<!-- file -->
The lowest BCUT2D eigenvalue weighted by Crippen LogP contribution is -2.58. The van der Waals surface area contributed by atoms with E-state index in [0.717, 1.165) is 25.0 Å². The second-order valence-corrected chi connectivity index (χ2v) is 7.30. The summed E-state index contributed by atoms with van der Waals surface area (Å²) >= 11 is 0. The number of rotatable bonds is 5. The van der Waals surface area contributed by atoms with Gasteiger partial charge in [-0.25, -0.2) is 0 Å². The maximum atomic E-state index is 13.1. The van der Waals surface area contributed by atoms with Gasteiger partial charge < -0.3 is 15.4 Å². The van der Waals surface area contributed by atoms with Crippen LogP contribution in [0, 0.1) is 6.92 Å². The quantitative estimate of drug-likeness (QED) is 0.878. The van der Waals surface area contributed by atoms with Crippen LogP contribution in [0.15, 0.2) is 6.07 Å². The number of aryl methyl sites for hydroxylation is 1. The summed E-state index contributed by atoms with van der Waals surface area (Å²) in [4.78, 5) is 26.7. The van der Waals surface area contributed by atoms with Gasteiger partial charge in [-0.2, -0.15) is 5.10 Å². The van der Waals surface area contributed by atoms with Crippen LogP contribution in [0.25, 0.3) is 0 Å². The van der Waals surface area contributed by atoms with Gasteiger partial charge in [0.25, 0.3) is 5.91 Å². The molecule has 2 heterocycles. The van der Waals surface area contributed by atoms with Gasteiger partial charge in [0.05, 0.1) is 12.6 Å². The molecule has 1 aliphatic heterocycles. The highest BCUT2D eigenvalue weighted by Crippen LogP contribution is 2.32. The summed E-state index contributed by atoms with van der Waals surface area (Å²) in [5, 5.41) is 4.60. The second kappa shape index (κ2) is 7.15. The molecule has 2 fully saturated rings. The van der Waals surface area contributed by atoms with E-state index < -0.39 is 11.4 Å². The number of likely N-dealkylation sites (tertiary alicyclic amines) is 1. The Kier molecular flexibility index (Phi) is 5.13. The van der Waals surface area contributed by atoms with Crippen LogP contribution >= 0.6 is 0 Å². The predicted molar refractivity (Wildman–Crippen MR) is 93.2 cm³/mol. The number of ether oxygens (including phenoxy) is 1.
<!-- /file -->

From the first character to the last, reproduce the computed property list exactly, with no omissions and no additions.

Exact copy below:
The lowest BCUT2D eigenvalue weighted by Crippen LogP contribution is -2.58. The van der Waals surface area contributed by atoms with E-state index in [0.717, 1.165) is 25.0 Å². The second-order valence-corrected chi connectivity index (χ2v) is 7.30. The summed E-state index contributed by atoms with van der Waals surface area (Å²) >= 11 is 0. The number of rotatable bonds is 5. The van der Waals surface area contributed by atoms with Gasteiger partial charge in [-0.25, -0.2) is 0 Å². The maximum atomic E-state index is 13.1. The van der Waals surface area contributed by atoms with Gasteiger partial charge < -0.3 is 15.4 Å². The van der Waals surface area contributed by atoms with Crippen LogP contribution in [0, 0.1) is 6.92 Å². The quantitative estimate of drug-likeness (QED) is 0.878. The van der Waals surface area contributed by atoms with Crippen LogP contribution in [0.15, 0.2) is 6.07 Å². The number of aryl methyl sites for hydroxylation is 1. The summed E-state index contributed by atoms with van der Waals surface area (Å²) in [4.78, 5) is 26.7. The van der Waals surface area contributed by atoms with Gasteiger partial charge in [-0.2, -0.15) is 5.10 Å². The van der Waals surface area contributed by atoms with Crippen LogP contribution in [0.25, 0.3) is 0 Å². The van der Waals surface area contributed by atoms with Gasteiger partial charge in [0.25, 0.3) is 5.91 Å². The molecule has 2 heterocycles. The van der Waals surface area contributed by atoms with Gasteiger partial charge in [0.05, 0.1) is 12.6 Å². The molecule has 1 aliphatic heterocycles. The highest BCUT2D eigenvalue weighted by Crippen LogP contribution is 2.32. The summed E-state index contributed by atoms with van der Waals surface area (Å²) in [5, 5.41) is 4.60. The second kappa shape index (κ2) is 7.15. The molecule has 2 fully saturated rings. The van der Waals surface area contributed by atoms with E-state index < -0.39 is 11.4 Å². The number of likely N-dealkylation sites (tertiary alicyclic amines) is 1. The Kier molecular flexibility index (Phi) is 5.13. The van der Waals surface area contributed by atoms with Crippen LogP contribution >= 0.6 is 0 Å². The predicted molar refractivity (Wildman–Crippen MR) is 93.2 cm³/mol. The number of ether oxygens (including phenoxy) is 1.